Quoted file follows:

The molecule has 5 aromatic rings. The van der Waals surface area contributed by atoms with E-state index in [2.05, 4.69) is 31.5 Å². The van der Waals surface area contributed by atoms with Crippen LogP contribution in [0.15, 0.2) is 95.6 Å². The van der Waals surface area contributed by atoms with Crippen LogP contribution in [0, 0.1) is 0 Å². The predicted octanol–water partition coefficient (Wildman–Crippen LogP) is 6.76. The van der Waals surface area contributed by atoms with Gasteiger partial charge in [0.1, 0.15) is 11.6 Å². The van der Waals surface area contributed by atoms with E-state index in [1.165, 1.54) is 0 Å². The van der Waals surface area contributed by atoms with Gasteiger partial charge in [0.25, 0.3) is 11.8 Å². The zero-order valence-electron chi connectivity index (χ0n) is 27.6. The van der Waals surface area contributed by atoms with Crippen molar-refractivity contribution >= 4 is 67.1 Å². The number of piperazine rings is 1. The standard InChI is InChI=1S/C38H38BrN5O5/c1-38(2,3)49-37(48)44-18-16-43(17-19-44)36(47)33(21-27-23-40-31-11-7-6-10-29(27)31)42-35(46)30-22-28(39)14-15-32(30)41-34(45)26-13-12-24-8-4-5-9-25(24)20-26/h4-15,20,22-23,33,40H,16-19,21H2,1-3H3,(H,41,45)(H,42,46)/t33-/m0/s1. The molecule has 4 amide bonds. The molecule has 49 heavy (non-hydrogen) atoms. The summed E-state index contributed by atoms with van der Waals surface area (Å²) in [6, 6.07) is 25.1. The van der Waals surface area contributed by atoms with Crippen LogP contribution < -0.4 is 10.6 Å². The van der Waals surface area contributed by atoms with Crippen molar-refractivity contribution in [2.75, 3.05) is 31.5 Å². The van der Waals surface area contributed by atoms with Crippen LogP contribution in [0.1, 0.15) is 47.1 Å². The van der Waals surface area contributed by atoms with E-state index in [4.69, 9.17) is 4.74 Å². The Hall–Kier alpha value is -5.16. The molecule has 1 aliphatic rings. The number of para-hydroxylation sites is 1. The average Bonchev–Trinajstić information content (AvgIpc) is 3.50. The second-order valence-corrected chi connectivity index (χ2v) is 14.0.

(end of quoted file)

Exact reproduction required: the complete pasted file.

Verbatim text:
The molecule has 5 aromatic rings. The van der Waals surface area contributed by atoms with E-state index in [2.05, 4.69) is 31.5 Å². The van der Waals surface area contributed by atoms with Crippen LogP contribution in [0.15, 0.2) is 95.6 Å². The van der Waals surface area contributed by atoms with Crippen LogP contribution in [0, 0.1) is 0 Å². The predicted octanol–water partition coefficient (Wildman–Crippen LogP) is 6.76. The van der Waals surface area contributed by atoms with Gasteiger partial charge in [0.1, 0.15) is 11.6 Å². The van der Waals surface area contributed by atoms with E-state index in [1.165, 1.54) is 0 Å². The van der Waals surface area contributed by atoms with Gasteiger partial charge in [0.25, 0.3) is 11.8 Å². The zero-order valence-electron chi connectivity index (χ0n) is 27.6. The van der Waals surface area contributed by atoms with Crippen molar-refractivity contribution >= 4 is 67.1 Å². The number of piperazine rings is 1. The standard InChI is InChI=1S/C38H38BrN5O5/c1-38(2,3)49-37(48)44-18-16-43(17-19-44)36(47)33(21-27-23-40-31-11-7-6-10-29(27)31)42-35(46)30-22-28(39)14-15-32(30)41-34(45)26-13-12-24-8-4-5-9-25(24)20-26/h4-15,20,22-23,33,40H,16-19,21H2,1-3H3,(H,41,45)(H,42,46)/t33-/m0/s1. The molecule has 4 amide bonds. The molecule has 49 heavy (non-hydrogen) atoms. The summed E-state index contributed by atoms with van der Waals surface area (Å²) in [6, 6.07) is 25.1. The van der Waals surface area contributed by atoms with Crippen LogP contribution < -0.4 is 10.6 Å². The van der Waals surface area contributed by atoms with Crippen molar-refractivity contribution in [2.75, 3.05) is 31.5 Å². The van der Waals surface area contributed by atoms with Crippen LogP contribution in [0.1, 0.15) is 47.1 Å². The van der Waals surface area contributed by atoms with E-state index in [4.69, 9.17) is 4.74 Å². The Hall–Kier alpha value is -5.16. The molecule has 1 aliphatic rings. The number of para-hydroxylation sites is 1. The average Bonchev–Trinajstić information content (AvgIpc) is 3.50. The second-order valence-corrected chi connectivity index (χ2v) is 14.0.